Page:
Returning to FIG. 7, once the rows of hybrid data are scaled up, one-dimensional forward transforms are performed on each of the 8 rows in each of the two sets of hybrid data, using equation (1). (Step 4) This returns the hybrid data to transformed data (i.e., data which is in the DCT domain) thus generating two 2-dimensional DCT blocks of data which have been scaled in the horizontal dimension.

This invention is not restricted to scaling which preserves block boundaries (that is, scaling which takes an integer number of complete data blocks and outputs an integer number of complete data blocks). The present invention allows for the scaling of a given number of samples to any other desired number of samples by all traditional real-domain techniques, e.g., insertion of single samples by interpolation. (i.e., inserting between two original samples, their average) In addition, shift, crop and/or merge operations can simultaneously be incorporated into the scaling process by simply selecting the appropriate hybrid domain samples as input to the forward transform.

While the example in FIG. 7 illustrates the scaling up of data, it will be appreciated by those skilled in the art that the inventive methods apply equally well to the scaling down of data. FIG. 8 shows one example of the scaling down of data using one embodiment of the present invention wherein the scaling down of a two-dimensional array of data by a factor of two in one dimension—in this case, the horizontal dimension—is accomplished. In step 1, two (2) two-dimensional blocks of transformed data (i.e., data which is in the DCT domain) are received. In step 2, an inverse transform is performed on each of the rows of transformed data, using equation (3). Thus in this example, inverse transforms are performed on eight rows of data per block to produce a total of 16 “hybrid” rows.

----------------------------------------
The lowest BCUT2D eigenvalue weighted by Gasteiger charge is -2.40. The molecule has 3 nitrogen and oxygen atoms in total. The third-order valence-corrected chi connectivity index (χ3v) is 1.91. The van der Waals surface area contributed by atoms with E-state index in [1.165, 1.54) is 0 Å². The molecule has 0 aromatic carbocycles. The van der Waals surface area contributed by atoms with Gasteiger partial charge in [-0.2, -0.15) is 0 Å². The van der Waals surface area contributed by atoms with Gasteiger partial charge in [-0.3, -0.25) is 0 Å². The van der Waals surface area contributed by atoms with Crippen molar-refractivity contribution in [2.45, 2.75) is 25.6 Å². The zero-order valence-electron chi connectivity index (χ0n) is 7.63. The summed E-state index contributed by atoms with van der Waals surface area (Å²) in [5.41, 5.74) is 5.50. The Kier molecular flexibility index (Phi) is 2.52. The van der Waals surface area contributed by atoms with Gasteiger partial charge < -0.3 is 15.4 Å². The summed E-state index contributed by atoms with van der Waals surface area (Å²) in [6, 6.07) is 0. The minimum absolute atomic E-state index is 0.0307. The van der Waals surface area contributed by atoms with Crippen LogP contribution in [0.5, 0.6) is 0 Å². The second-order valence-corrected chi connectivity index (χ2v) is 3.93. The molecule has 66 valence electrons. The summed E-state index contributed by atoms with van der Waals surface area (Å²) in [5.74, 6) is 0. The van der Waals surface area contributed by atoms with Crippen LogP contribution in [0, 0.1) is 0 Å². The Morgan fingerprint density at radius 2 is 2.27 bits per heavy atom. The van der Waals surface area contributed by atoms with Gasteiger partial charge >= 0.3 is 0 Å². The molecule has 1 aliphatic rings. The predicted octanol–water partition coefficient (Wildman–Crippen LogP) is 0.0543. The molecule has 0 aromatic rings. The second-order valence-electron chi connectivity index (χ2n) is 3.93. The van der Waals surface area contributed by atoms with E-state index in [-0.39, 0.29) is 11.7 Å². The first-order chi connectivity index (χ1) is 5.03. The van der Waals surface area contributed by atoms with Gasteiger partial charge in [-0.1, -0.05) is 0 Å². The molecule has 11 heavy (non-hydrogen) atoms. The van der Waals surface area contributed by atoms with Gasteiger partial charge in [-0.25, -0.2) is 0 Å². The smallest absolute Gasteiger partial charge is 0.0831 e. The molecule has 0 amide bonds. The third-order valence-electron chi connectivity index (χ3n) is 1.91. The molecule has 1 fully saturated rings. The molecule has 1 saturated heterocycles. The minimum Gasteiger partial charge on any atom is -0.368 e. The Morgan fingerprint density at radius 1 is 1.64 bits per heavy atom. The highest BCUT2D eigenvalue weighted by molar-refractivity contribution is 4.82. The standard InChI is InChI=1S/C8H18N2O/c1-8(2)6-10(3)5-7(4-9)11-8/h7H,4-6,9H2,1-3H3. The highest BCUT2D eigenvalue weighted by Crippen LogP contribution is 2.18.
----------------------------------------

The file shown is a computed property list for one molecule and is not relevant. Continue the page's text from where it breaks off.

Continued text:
In step 3, the hybrid data is scaled down, using any one of several known scaling down algorithms, to produce one set of hybrid data representing one set of eight rows of real data. Known scaling down algorithms include the low pass filtering methods, deletion of selected samples, etc.

Still referring to FIG. 8, once the rows of hybrid data are scaled down, one-dimensional forward transforms are performed on each of the 8 rows of scaled, hybrid data, using equation (1). (Step 4) This returns the hybrid data to transformed data (i.e., data which is in the DCT domain) thus generating one 2-dimensional DCT data block for data which has been scaled in the horizontal dimension.

Again, note that the previous example was restricted to scaling which preserves block boundaries (that is, scaling which takes an integer number of complete data blocks and outputs an integer number of complete data blocks) for illustrative purposes only. The present invention however allows for arbitrary scaling by all traditional real-domain techniques which simultaneously allows for the incorporation of shift, crop and/or merge operations into the scaling process by simply selecting the appropriate hybrid domain samples as input to the forward transform.

The inventive methods of FIGS. 7 and 8 can achieve a significantly faster scaling of data over the traditional, known methods such as that shown in FIG. 5 which involve transforming data to and from the real domain in both dimensions. The computations involved in transforming data to and from a hybrid domain using one-dimensional calculations can be substantially less. Moreover, the computational complexity can be further reduced by using any of the fast DCT methods which are known to those skilled in the art. One such algorithm is explained below.